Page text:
Ottokar Feistmantel, a Czech-Austrian geologist and palaeontologist, never visited South Africa and did not publish in this country, but made important contributions to the geology and palaeontology of Gondwanaland, including South Africa. He studied at the Universities of Prague (now Praha, Czech Republic) and Berlin and qualified as Doctor of Medicine in 1873. However, he was also active in geology and his earlier papers, published during 1870-1874, dealt mainly with the fossil plants and coal deposits of Bohemia. He was then employed in the Geological Survey of India, arriving in that country in 1875. He started publishing on the ages of the fossil floras of India in 1876 and first used the term Gondwana Series in print that year (the name had been coined in an unpublished report by Medlicott in 1872.) During the next 14 years he produced several papers and reports (some in English, others in German) dealing with the age of the flora of the Gondwana System in India, the geology and palaeontology of the coal-bearing beds of eastern Australia, and the correlation between these two. He also compared these strata with those of similar age in Africa and Tasmania, and described the glacial phenomena observed in them.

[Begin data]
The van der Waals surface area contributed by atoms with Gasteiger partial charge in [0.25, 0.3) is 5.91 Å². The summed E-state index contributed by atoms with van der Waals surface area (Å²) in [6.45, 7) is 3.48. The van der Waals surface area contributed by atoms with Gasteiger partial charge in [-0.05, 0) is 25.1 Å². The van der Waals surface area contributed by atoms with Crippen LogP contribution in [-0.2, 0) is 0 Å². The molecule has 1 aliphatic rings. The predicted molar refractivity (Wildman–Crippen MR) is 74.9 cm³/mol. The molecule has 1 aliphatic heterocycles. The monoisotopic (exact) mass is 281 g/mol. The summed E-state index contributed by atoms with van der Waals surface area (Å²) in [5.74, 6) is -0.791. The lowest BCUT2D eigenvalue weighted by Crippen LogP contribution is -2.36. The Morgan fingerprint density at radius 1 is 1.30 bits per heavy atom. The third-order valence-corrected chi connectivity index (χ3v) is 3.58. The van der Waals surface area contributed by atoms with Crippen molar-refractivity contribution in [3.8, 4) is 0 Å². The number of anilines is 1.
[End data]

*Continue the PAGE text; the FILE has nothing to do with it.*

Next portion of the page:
Feistmantel returned to Prague in 1883 and joined the staff of the Czech Polytechnic. While there he based two important papers on his study of South African plant fossils. The first was a preliminary report (in German) on the fossil plants of the Stormberg Series collected by Dr Adolf Schenck*, and was published in the Sitzungsberichte der Böhmischen Gesellschaft der Wissenschaften, Prague, in 1889 (pp. 375-377). He obtained further collections on loan from the Geological Society of London, as well as casts of A. Moulle's* plant fossils from the Kimberley shales, to extend his studies. The result was a second and more important paper, "Uebersichtliche Darstellung der geologish-palaeontologischen Verhältnisse Süd-Afrikas. 1 Theil. Die Karroo-formation und die dieselbe unterlagernden Schichten", published in the Abhandlungen of the same society (1888-1890, Vol. 7(3), pp. 1-89). In this paper he reviewed previous work on the Karoo strata and the systems underlying them, and described new fossil plants. He showed that the Beaufort beds were time-equivalents of the Damuda-Panchet strata of India, while the Stormberg beds, including the Molteno coal-bearing formation, were time equivalent to the Rajmahal strata of India. Unfortunately his work on the second part of his paper was cut short by his death. Nonetheless his paper remained the most important source on the Karoo strata and their fossil plants until after A.C. Seward* took up their study in the 1890s.